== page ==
I want it with all my heart and i am committed. I challenge myself to bring peace in my home, with the people I talk to, in my articles, social media. It means work on yourself, be humble, wanting sencerely that people become happy. I thank you with all my heart for your experience. I was there with you, in your words.

  • Ghalmi Chokri
    Posted at 22:46h, 22 September Reply

    Peace demands a great price and great men to do it! no one wants war but if its the unique solution I don’t think it can’t be stopped till change become realty!

  • Roy Huff
    Posted at 02:08h, 23 September Reply

    Thanks for your comments Ghalmi. Sometimes the momentum of war is overwhelming, but I think the idea is to focus on what can be done before that momentum is too overwhelming in order to avoid it. You can’t control what others do, for sure, but you can have a conversation with them and more importantly, focus on your response to events. You can’t control those events, but you can control how you act when things occur, and that is the ultimate deciding factor of what drives the course of your life and history.

  • Austin Dragon
    Posted at 03:34h, 23 September Reply

    Peace is a wonderful “theory” but all too often the quest for it misses the point. What to do about evil? Yes, war must be avoided at all costs and there have been wars in humankind’s past that should never have been fought. However, I am more interested in how to stop evil in the world that kills and victimizes innocents. Growing up the world told me “Never again!” referring to the Holocaust, but that was a lie. How many genocides have we watched, sat back, and done nothing?. I still remember the Rwanda Genocide of 1994 when nearly 1 million innocent people were killed in about 90 days. Yes, that’s a faster killing rate than even the Nazis, but these butchers used machetes instead of gas chambers. It crystalized for me the world’s “sick” fixation for (false) Peace. If the Peace is a world without this kind of evil, then who would be against that? But that’s not what we’re talking about. It always at the cost of ignoring evil. Sorry, that is a Peace I have no interest in. War is bad, but a peace that gives safe haven to evil is worse and…evil.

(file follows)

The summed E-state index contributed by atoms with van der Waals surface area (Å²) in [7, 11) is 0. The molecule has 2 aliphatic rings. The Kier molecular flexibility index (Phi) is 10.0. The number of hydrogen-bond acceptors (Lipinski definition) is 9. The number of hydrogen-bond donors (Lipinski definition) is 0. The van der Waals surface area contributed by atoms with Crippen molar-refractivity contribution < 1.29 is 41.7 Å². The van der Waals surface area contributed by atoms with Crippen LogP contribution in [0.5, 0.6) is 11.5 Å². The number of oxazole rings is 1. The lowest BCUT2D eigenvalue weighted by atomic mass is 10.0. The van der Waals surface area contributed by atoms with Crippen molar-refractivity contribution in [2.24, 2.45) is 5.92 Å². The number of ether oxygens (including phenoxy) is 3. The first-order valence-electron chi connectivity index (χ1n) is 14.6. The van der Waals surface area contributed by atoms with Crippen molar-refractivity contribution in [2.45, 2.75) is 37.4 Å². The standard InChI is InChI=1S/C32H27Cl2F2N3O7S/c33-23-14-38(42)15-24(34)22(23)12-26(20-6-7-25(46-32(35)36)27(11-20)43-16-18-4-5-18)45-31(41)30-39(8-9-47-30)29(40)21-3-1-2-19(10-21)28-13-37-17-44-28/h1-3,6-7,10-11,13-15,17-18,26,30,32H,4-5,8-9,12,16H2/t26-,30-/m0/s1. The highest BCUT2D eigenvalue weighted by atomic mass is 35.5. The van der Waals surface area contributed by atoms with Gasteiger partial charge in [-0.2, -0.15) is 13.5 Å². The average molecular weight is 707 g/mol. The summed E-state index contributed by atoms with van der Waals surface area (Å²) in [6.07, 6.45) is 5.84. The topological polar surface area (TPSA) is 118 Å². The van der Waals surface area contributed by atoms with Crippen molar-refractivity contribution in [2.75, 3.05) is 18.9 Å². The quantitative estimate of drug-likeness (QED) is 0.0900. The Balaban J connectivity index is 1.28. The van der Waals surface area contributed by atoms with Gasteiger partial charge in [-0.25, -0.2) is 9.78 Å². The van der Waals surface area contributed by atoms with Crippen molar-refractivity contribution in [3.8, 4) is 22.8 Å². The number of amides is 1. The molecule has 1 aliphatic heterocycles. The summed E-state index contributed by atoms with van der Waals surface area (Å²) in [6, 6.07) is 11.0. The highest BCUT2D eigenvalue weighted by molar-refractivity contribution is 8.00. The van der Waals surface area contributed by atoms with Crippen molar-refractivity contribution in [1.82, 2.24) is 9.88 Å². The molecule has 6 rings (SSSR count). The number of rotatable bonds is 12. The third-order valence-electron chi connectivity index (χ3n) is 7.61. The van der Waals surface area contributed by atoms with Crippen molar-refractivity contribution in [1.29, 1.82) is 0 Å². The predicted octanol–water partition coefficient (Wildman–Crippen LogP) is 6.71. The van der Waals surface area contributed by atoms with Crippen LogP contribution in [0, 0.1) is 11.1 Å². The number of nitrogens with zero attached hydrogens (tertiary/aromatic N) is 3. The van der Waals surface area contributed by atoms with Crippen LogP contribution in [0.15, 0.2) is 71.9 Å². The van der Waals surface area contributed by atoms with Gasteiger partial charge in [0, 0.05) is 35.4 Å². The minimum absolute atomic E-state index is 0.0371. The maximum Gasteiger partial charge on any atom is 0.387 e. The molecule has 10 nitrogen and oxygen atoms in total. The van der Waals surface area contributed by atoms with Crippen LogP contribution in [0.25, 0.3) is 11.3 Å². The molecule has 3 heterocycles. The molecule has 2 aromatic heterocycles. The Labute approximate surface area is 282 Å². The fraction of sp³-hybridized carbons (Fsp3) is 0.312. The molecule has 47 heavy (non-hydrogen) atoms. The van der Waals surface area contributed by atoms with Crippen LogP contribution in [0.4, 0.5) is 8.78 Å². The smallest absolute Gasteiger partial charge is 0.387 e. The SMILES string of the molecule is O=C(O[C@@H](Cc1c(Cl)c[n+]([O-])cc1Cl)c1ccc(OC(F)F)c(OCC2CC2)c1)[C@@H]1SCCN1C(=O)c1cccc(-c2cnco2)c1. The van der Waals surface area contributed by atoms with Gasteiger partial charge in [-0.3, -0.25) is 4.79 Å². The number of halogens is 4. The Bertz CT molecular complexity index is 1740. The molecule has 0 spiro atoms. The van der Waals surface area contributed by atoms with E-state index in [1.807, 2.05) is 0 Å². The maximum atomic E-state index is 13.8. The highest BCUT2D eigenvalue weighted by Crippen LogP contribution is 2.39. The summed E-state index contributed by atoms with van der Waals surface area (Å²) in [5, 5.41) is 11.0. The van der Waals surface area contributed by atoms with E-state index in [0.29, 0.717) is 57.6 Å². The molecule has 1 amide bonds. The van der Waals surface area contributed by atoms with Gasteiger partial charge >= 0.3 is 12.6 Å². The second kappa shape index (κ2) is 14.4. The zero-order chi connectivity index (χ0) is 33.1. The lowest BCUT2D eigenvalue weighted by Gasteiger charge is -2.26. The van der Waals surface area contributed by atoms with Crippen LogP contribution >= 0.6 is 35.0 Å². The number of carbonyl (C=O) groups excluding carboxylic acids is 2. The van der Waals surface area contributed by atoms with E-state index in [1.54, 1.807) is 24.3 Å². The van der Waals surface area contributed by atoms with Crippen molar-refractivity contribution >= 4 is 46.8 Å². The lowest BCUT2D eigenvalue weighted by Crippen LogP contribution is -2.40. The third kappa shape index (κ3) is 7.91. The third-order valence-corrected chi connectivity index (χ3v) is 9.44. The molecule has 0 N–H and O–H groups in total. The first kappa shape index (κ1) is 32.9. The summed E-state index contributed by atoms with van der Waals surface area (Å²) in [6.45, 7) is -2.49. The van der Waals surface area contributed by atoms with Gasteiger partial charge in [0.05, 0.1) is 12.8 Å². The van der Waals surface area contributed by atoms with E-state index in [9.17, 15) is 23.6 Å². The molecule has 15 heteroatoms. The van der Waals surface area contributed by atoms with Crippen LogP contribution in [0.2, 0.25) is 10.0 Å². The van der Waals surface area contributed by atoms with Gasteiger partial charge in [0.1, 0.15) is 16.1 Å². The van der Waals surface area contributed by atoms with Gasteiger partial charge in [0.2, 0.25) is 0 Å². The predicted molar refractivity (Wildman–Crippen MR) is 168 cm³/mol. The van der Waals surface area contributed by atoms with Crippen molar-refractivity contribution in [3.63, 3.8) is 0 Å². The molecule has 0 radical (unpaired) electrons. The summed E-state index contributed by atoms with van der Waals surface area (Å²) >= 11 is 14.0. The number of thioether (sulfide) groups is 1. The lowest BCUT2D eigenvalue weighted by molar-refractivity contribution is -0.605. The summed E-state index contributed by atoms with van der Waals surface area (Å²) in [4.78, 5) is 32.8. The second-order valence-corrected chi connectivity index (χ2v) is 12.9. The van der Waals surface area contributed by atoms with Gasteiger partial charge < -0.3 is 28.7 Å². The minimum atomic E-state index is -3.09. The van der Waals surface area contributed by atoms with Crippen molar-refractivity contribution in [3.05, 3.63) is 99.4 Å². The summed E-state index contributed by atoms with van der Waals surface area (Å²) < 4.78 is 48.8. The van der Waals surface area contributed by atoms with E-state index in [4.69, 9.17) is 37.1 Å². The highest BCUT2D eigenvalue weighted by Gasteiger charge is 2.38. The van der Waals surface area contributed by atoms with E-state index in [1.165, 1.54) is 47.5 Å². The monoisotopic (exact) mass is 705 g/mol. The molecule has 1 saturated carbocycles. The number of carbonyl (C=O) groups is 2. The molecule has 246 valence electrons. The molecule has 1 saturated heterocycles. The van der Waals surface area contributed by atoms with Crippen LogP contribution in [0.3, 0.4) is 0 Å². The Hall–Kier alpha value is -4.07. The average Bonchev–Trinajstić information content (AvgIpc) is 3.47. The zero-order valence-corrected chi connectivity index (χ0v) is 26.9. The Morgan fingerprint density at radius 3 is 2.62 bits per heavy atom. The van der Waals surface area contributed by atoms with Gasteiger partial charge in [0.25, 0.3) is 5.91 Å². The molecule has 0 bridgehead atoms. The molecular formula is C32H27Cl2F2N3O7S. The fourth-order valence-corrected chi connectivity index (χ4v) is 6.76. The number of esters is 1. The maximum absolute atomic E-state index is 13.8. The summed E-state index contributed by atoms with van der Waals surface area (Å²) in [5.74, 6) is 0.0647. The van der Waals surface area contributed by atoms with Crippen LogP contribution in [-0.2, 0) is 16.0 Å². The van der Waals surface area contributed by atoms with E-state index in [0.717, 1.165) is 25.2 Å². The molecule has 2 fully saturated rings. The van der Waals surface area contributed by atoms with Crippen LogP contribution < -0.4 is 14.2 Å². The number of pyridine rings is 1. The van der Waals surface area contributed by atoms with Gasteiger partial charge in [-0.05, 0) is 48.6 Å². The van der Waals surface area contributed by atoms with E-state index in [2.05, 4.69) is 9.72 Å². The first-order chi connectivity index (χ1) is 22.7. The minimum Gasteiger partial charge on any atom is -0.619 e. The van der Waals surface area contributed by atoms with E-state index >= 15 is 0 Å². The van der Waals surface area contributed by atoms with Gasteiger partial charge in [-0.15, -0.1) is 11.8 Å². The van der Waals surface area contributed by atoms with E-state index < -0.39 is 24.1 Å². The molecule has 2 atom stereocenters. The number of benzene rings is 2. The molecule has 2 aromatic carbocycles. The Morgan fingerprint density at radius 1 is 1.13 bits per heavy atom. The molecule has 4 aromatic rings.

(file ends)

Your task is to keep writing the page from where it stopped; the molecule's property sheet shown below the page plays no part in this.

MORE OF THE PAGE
• Roy Huff
    Posted at 06:21h, 23 September Reply

    Thank you for your comments Austin. I agree evil should not be ignored. What I’m suggesting is that peace starts by the actions of one person that become many as more people realize their actions contribute to the current state of thinking and the reality of the world.

    • Austin Dragon
      Posted at 22:17h, 24 September Reply

      On the micro level, I would accept that as a universal axiom.

  • Enricoh Alfonzo
    Posted at 23:37h, 27 September Reply

    I totally want it bad enough.
    EPIC post roy, hahah i love this part “Neither will it be achieved through pacifism, altruism, or any other ism.”
    Your open line is so thought provoking, strong & impacting, it’s hard Not to be drawn in from there.
    I have MadLove for Japan, it’s people & it’s culture. My best birthday & holiday was in tokyo, I’ll never forget that experience or the friends I made there.
    It saddens me though that so many were annihilated in Hiroshima.
    Your core message of how peace is achieved inch by inch, is spot on as is the infamous Gandhi saying.
    In truth the only competition I involve myself is, is trying to be better than the person I was yesterday. .